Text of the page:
Oh and RTM for the uninitiated - Released To Manufacturing
Visio, It's a drawing Jim, but not as we know it
I spent some time with Gareth this week pondering on what makes a good business in the recession. Unfortunately and not unexpectedly we did not achieve any startling clarity from our musings.
Gareth (having done lots of research) has confirmed that many businesses are simply 'on hold', they know that there is lots of stuff to be done, but right now no one is willing to commit to any sort of investment 'just in case'.
In case of what? In case we never come out of recession? - well even the most pessimistic of economists will agree that whether we are going through a 'U', 'L' or 'W' recession, at some point in the future there will be an upturn (which could be small, medium or large).
It is clear that most businesses will want to build revenue /profitability as it regrows on their current cost base, i.e. not employing more headcount before it becomes absolutely necessary. However in order to do this, efficiency, preparedness and scalability need to be invested in. On top of these foundations for growth, new rules and regulations are going to make compliance, governance and business continuity much more important that they have ever been to-date.
So 'doing nothing' is not really an option for businesses with a medium to long term view of the world. Doing nothing is a false economy which will lead short term-ist businesses to lose share, lose competitively or lose out altogether due to some man made or natural disaster (swine flu?) that could have been prepared for.
Only time will tell who were the wise and who were the fools - I know I would rather do business with the wise.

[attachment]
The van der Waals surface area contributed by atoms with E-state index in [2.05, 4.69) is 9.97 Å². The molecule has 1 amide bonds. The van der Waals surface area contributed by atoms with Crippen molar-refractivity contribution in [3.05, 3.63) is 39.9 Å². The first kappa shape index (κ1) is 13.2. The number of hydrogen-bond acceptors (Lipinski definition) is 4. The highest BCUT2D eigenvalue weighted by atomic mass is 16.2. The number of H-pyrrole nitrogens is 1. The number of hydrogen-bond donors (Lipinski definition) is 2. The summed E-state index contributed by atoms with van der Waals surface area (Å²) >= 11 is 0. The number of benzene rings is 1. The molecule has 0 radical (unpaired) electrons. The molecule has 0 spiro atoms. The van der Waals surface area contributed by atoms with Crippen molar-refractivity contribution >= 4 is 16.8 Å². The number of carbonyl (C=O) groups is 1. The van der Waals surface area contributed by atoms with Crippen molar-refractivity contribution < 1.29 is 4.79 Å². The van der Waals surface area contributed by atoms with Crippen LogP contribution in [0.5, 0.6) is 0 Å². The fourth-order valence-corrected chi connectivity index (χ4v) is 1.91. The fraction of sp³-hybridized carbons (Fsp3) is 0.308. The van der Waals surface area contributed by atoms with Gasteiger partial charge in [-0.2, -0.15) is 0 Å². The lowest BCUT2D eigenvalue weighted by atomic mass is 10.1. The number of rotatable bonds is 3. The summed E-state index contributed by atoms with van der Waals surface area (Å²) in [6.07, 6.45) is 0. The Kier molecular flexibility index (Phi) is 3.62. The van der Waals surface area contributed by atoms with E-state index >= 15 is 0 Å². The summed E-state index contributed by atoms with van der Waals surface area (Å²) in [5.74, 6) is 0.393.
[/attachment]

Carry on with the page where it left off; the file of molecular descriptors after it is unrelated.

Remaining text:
It is not that there was no new stuff, but what was fresh was either being delivered in Websphere or recently purchased platforms.. It seems that although IBM is clearly signposting its support for core Notes / Domino for the foreseeable future, innovation will come and be delivered from different directions.
Quickr (nee Quickplace), Sametime are both drifting away from their origins which may be technically better but does make IT planning a bit of a chore when you have multiple administrative interfaces over many more server types (virtualised or physical) to cope with..
IBM and Microsoft are watching the progress (or lack of it) of Google into the Enterprise, and as result of this activity I ran across this quote from CIO.com that I found quite shocking:
"Google Apps was definitely bought as an additional tool set, but Lotus Notes will be disappearing as a result of this," Beale said. "It will take a while because we have a range of applications running on Domino but Notes as a mail platform will be phased out, I suspect. "
Of course I have an axe to grind but I think IBM partners need to take a close look at the Google axe before they become victims.
I cannot help wonder as the Domino Server platform goes through yet another round of optimisation and looses the dumped products (Domino.Doc and others) maybe it is like the Curious Case of Benjamin Button and grows younger through the years and ends its eventual life as the Notes Server.
Those of you who drank the cool-aid in Orlando might after a months reflection let me know if I am right or wrong. I am on vacation right now and I fancy a bit of banter over the coming week.
This entry is timed to post as I take-off!